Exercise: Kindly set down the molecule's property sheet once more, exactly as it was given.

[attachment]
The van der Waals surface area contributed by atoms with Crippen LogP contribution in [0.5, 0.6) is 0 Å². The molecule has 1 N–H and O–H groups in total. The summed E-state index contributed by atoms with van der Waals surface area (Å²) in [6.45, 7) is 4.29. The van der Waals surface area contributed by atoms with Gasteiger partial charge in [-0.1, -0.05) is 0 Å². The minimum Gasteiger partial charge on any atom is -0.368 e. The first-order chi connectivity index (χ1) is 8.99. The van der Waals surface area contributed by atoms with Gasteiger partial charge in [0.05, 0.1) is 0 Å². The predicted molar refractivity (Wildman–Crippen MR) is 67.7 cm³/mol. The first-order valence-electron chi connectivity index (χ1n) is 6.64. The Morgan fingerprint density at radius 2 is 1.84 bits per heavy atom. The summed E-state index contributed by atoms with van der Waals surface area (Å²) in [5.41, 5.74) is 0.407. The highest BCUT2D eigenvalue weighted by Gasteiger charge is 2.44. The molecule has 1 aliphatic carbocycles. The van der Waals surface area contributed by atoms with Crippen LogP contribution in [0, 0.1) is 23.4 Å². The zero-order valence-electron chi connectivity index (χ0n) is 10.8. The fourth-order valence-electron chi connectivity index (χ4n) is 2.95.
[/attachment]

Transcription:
The van der Waals surface area contributed by atoms with Crippen LogP contribution in [0.5, 0.6) is 0 Å². The molecule has 1 N–H and O–H groups in total. The summed E-state index contributed by atoms with van der Waals surface area (Å²) in [6.45, 7) is 4.29. The van der Waals surface area contributed by atoms with Gasteiger partial charge in [-0.1, -0.05) is 0 Å². The minimum Gasteiger partial charge on any atom is -0.368 e. The first-order chi connectivity index (χ1) is 8.99. The van der Waals surface area contributed by atoms with Gasteiger partial charge in [0.05, 0.1) is 0 Å². The predicted molar refractivity (Wildman–Crippen MR) is 67.7 cm³/mol. The first-order valence-electron chi connectivity index (χ1n) is 6.64. The Morgan fingerprint density at radius 2 is 1.84 bits per heavy atom. The summed E-state index contributed by atoms with van der Waals surface area (Å²) in [5.41, 5.74) is 0.407. The highest BCUT2D eigenvalue weighted by Gasteiger charge is 2.44. The molecule has 1 aliphatic carbocycles. The van der Waals surface area contributed by atoms with Crippen LogP contribution in [0, 0.1) is 23.4 Å². The zero-order valence-electron chi connectivity index (χ0n) is 10.8. The fourth-order valence-electron chi connectivity index (χ4n) is 2.95.